Netanyahu Seeks to Shift Funding from Civilian to Defense Programs

Israeli Prime Minister Binyamin Netanyahu delivers a statement to the media after a visit to the Palmachim Air Force Base near Rishon LeZion, Sunday. (Abir Sultan/Pool via Reuters)

Israeli Prime Minister Binyamin Netanyahu plans to shift funds designated for civilian purposes to military spending to meet any threats from Iran, a government official said on Tuesday.

PM Netanyahu, in a speech on Monday, did not specify the amount of the funds but said they needed to be moved “now.”

Asked about the prime minister’s remarks, the official made clear that no such shift was imminent.

“Until a (2020) budget is passed, no changes can be made to expenditure. Future budgets will have to take the moving of funds into account,” the official said.

Limited in power, Netanyahu’s caretaker government has been unable to rein in a budget hole, delaying a parliamentary vote of approval on next year’s budget into 2020.

In his speech, Netanyahu accused Iran of seeking the means to turn Yemen into a staging ground for launching precision-guided missiles at Israel and said budgetary priorities needed to change.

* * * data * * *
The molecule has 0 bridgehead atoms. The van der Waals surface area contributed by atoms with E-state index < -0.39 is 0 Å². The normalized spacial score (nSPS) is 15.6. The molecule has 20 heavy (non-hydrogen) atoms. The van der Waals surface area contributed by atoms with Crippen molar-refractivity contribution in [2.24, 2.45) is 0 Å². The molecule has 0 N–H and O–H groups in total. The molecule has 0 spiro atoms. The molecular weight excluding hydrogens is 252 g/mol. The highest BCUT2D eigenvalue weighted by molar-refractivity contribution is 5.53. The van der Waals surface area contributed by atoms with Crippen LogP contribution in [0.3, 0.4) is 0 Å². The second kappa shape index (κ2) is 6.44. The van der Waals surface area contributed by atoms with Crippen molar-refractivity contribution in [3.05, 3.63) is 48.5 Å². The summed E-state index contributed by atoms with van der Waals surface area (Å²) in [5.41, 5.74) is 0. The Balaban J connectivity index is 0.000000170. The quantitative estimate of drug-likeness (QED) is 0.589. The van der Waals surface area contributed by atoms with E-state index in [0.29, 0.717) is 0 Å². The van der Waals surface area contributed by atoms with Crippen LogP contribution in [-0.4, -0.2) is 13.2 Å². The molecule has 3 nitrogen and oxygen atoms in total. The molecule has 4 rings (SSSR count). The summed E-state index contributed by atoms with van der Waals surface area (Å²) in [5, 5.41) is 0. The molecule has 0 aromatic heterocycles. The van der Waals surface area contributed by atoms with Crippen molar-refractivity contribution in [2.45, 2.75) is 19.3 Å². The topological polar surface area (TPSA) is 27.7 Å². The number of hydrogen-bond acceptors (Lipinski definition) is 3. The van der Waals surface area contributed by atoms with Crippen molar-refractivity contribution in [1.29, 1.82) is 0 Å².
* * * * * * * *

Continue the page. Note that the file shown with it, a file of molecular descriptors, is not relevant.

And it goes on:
“To be strong militarily, we have to shift now money from the civilian areas to the military areas,” Netanyahu said.

Israel’s economy has been in a holding pattern amid the political uncertainty for months, and analysts believe the next government will need to trim spending to stick to fiscal targets, but more likely, taxes will rise.

“When it comes to civilian spending, to a very large extent his (Netanyahu’s) hands are tied,” said Leader Capital Markets Chief Economist Jonathan Katz. “It sounds like a great slogan, but what’s more realistic in interpreting his statement is that defense spending will grow more rapidly than civilian.”

He said that about 80 percent of civilian spending is public sector salaries and those will not be touched. Instead, infrastructure projects might be delayed, while subsidies to after-school care for toddlers may be suspended, along with raising taxes.

Cutting civilian spending could also harm growth, since at 30 percent of economic output, Israel is second to last in such expenditures out of OECD countries. As such, the Bank of Israel said in a report that with civilian spending so low, “it is difficult for the government to allocate resources to policy measures that will entrench long-term economic growth.”

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